The reasoning behind wanting more than 4 gallons is really financial. I figure, if I'm going to drop $50-60 bones on ingredients, I'm going to want to fill my cornies to capacity. 4 gallons is 20% less than I hoped for. But is it worth the risk of ruining the entire batch with the 8 pints I could gain from filling it up to 5 again? Probably not. I'll heed to your advice and just leave it.

I'm taking a gravity reading weekly to get an idea when the English yeast slows down. I plan to add the champagne yeast if and only if the English yeast gives up attenuating early. However, if I make a second batch and blend at kegging to get that molasses layer in there, I will use only the champagne yeast to add a different flavor profile.

Any thoughts if I just boiled 4oz of molasses and pitched it into the primary fermenter with yeast nutrient? Certainly it would bump the gravity and produce more alcohol (I'm really more interested in the flavor profile molasses would add; the alcohol is just an ancillary benefit! ). I did use a 1L starter and I'm only 5 days into the fermentation.

BTW - LOVE the "short stout" name suggestion! Classic!!


Offline morticaixavier

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Re: Boiled too fast...
« Reply #9 on: July 13, 2011, 01:20:36 PM »
My advice to skip the champagne yeast is based on the fact that champagne yeast is not as good as an ale yeast at eating maltose. It has been selected for eating fructose and so does not really do any better than the English ale yeast. The alcahol tolerance numbers listed for the yeast is not a hard and fast celing if the right kind of sugars are still present it will keep eating them for quite a while. It might get stressed if there was not enough o2 or enough yeast to start with. If the english ale yeast poops out on you the champagne will probably not do much to the gravity anyway. If you are interested in the flavour you get from the champagne yeast that is a different story and I would go ahead and make a batch with just that yeast to see what you get. The molasses is a great idea in a stout though and you could probably add it at this point if you wanted to.

In terms of the cost issue, to make another gallon of the same wort will cost you 20% of what the 4 gallons you already have did so you are not saving any money by doing that.
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Offline oscarvan

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Re: Boiled too fast...
« Reply #10 on: July 13, 2011, 01:28:35 PM »
If you over boiled the OG should be higher.... otherwise there's another problem.... the e-word.
Once it gets going, let it go....don't mess with it.
$50-$60 for ingredients for a 5 gallon batch? Is this all grain? If not, you need to be. I do 10 gallon batches in the 1080 range for $30-ish.......
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Offline cenosillica

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Re: Boiled too fast...
« Reply #11 on: July 13, 2011, 01:45:27 PM »
@ oscarvan: I over boiled and my efficiency was low, you are right. I'm factoring more than just the ingredients... the water, the chemical additions to the mash, the propane to boil, driving all around town to get all the stuff that i need. There are a LOT of intangibles when brewing a batch beyond just the raw ingredients when you think about it.

@ morticaixavier: I used a 1L starter and an O2 diffusion stone to aerate the wort. I also pitched some yeast nutrient for good measure. I had a strong fermentation going 6 hours later. The airlock lid popped off followed by a foaming gusher a day later. I'd say that's a healthy sign of a good party going on in that bucket. Good point on the "not really saving money" as the grains/yeast/water and boiling would only add to my current costs.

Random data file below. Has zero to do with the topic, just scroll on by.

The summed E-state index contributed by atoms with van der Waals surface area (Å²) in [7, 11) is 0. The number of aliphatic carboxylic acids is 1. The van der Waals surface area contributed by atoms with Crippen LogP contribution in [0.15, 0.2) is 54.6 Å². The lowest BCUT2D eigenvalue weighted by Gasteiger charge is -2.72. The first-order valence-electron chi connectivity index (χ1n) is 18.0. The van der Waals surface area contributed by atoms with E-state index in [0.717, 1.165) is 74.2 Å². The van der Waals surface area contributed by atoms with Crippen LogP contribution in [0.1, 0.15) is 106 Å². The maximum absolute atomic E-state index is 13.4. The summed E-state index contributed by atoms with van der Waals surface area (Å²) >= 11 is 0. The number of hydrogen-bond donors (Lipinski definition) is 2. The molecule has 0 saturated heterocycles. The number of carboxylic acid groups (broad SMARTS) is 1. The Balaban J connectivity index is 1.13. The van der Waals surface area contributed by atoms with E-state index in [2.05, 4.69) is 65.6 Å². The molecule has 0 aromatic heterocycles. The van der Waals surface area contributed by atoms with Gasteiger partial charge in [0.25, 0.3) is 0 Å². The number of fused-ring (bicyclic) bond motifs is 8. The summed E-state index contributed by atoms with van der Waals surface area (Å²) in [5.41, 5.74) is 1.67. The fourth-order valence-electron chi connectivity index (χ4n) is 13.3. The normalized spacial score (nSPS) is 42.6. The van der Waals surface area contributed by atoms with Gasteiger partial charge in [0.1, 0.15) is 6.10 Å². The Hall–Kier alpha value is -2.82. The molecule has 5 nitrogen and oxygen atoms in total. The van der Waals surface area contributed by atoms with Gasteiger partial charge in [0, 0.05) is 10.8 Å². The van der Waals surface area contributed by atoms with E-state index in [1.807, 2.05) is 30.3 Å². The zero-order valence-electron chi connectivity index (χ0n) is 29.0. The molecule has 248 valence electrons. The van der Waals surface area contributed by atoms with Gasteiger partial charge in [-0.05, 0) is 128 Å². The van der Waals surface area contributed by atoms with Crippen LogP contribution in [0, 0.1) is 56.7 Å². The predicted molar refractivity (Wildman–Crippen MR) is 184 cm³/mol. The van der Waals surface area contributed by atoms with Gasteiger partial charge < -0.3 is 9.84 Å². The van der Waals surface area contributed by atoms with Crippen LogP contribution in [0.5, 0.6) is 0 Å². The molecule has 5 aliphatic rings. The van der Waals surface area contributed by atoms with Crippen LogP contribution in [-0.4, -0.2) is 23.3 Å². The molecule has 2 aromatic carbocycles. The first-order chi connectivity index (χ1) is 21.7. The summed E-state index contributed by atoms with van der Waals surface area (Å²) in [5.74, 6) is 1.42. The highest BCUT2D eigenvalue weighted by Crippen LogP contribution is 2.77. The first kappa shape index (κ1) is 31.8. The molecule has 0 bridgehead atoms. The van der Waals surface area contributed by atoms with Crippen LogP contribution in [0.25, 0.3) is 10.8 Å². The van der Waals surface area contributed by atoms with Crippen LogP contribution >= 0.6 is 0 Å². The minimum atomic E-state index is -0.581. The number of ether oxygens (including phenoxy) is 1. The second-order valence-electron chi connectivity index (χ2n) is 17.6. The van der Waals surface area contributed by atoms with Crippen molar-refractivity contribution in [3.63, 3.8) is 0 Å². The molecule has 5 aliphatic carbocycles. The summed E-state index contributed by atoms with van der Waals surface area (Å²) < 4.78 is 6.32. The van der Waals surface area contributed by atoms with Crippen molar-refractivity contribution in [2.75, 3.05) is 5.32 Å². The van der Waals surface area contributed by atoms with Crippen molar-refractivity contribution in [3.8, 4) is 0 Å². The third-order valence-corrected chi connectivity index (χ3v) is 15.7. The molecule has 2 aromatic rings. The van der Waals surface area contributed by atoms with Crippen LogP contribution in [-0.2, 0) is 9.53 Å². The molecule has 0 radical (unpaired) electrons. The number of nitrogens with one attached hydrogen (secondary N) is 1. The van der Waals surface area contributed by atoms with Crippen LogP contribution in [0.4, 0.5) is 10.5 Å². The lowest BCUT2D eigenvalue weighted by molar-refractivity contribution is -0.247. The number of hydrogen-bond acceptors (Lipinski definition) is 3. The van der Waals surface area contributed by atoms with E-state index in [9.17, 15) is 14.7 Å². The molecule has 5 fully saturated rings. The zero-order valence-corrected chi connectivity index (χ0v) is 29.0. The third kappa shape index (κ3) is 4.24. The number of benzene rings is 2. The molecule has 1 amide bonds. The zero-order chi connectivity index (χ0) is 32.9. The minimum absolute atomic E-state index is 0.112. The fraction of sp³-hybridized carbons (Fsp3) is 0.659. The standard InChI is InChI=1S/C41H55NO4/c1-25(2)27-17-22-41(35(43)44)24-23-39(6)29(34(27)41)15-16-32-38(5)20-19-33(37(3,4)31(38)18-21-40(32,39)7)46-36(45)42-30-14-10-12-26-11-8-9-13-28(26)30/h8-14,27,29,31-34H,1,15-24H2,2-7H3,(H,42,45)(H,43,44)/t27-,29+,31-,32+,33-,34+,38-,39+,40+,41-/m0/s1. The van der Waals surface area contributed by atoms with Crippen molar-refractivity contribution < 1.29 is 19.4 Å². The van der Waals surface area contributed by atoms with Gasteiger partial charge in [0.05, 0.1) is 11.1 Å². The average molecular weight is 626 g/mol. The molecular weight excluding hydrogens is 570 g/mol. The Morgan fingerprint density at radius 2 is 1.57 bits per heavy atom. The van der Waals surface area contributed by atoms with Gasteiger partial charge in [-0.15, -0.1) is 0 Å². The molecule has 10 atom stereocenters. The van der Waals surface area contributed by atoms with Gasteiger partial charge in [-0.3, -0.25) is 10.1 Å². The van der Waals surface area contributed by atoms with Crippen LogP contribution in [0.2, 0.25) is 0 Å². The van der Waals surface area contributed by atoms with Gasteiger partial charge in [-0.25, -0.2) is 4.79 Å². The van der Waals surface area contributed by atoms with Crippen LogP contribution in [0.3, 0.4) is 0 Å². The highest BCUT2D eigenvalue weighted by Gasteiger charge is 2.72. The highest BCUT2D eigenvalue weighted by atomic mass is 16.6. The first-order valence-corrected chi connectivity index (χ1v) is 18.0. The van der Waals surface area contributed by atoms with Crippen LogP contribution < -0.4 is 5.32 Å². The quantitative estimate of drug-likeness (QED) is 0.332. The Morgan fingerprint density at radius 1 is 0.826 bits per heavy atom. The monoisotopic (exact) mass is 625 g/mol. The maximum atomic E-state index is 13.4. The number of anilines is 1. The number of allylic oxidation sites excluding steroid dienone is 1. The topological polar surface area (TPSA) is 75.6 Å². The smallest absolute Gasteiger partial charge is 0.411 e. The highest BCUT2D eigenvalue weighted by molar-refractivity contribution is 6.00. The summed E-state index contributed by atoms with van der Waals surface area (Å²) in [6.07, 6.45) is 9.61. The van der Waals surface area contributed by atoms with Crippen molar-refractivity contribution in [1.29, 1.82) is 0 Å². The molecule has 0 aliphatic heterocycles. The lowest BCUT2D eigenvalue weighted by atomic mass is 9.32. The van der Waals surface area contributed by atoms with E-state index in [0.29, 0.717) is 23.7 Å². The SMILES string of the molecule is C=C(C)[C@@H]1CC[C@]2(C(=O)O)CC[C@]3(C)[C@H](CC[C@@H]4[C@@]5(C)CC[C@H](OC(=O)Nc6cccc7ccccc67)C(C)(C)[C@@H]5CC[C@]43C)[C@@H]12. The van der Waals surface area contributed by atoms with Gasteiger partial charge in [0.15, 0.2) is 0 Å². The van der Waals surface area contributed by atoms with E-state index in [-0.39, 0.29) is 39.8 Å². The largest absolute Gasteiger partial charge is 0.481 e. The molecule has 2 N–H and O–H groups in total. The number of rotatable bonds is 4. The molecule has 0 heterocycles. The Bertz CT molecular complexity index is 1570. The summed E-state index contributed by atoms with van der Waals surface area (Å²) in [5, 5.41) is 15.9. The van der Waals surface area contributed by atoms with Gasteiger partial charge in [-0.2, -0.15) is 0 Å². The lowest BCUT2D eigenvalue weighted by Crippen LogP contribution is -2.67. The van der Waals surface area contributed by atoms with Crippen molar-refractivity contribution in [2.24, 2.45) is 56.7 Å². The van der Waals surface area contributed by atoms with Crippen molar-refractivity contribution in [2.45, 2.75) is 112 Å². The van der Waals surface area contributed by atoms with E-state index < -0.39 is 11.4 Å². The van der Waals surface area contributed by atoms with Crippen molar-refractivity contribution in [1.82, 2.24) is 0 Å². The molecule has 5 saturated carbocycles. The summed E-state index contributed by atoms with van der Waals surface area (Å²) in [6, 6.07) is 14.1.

How about adding just the molasses to the primary? Would I need to boil it somehow? I can't really boil/sterilize without diluting it in some kind of solution (water or DME/water). Not sure how to handle this. I'd really like to add it. I know I should have pitched it during the last 10 minutes of the boil, but I forgot to buy some and now I'm left wondering how to get it to the party?


Offline Kirk

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Re: Boiled too fast...
« Reply #12 on: July 13, 2011, 01:53:38 PM »
What kind of crystal malts did you add?  I've found some of the darker ones add plenty of molasses flavor on their own, and don't need any help, too much IMO.
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Offline morticaixavier

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Re: Boiled too fast...
« Reply #13 on: July 13, 2011, 01:56:46 PM »
How about adding just the molasses to the primary? Would I need to boil it somehow? I can't really boil/sterilize without diluting it in some kind of solution (water or DME/water). Not sure how to handle this. I'd really like to add it. I know I should have pitched it during the last 10 minutes of the boil, but I forgot to buy some and now I'm left wondering how to get it to the party?



If you dilute it down with a little water and then boil to sterilize it should be fine,
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Offline cenosillica

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Re: Boiled too fast...
« Reply #14 on: July 13, 2011, 03:04:41 PM »
@Kirk: Here is the grain bill I used...

Amount Item Type % or IBU
15.00 lb Pale Malt, Maris Otter (3.0 SRM) Grain 80.0 %
1.00 lb Caramel/Crystal Malt - 60L (60.0 SRM) Grain 5.3 %
1.00 lb Caramel/Crystal Malt -120L (120.0 SRM) Grain 5.3 %
0.50 lb Biscuit Malt (23.0 SRM) Grain 2.7 %
0.50 lb Wheat Malt, Bel (2.0 SRM) Grain 2.7 %
0.25 lb Black (Patent) Malt (500.0 SRM) Grain 1.3 %
0.25 lb Black Barley (Stout) (500.0 SRM) Grain 1.3 %
0.25 lb Roasted Barley (300.0 SRM) Grain 1.3 %
1.00 oz Chinook [13.00%] (60 min) Hops 37.2 IBU
1.00 oz Nugget [13.00%] (60 min) Hops 37.2 IBU
0.50 oz Columbia [5.50%] (60 min) Hops 7.9 IBU
1 Pkgs English Ale (White Labs #WLP002) Yeast-Ale

It will probably be fine without molasses, but like soup, I try to add as many complimentary flavors as possible to add complexity and layers to the beer.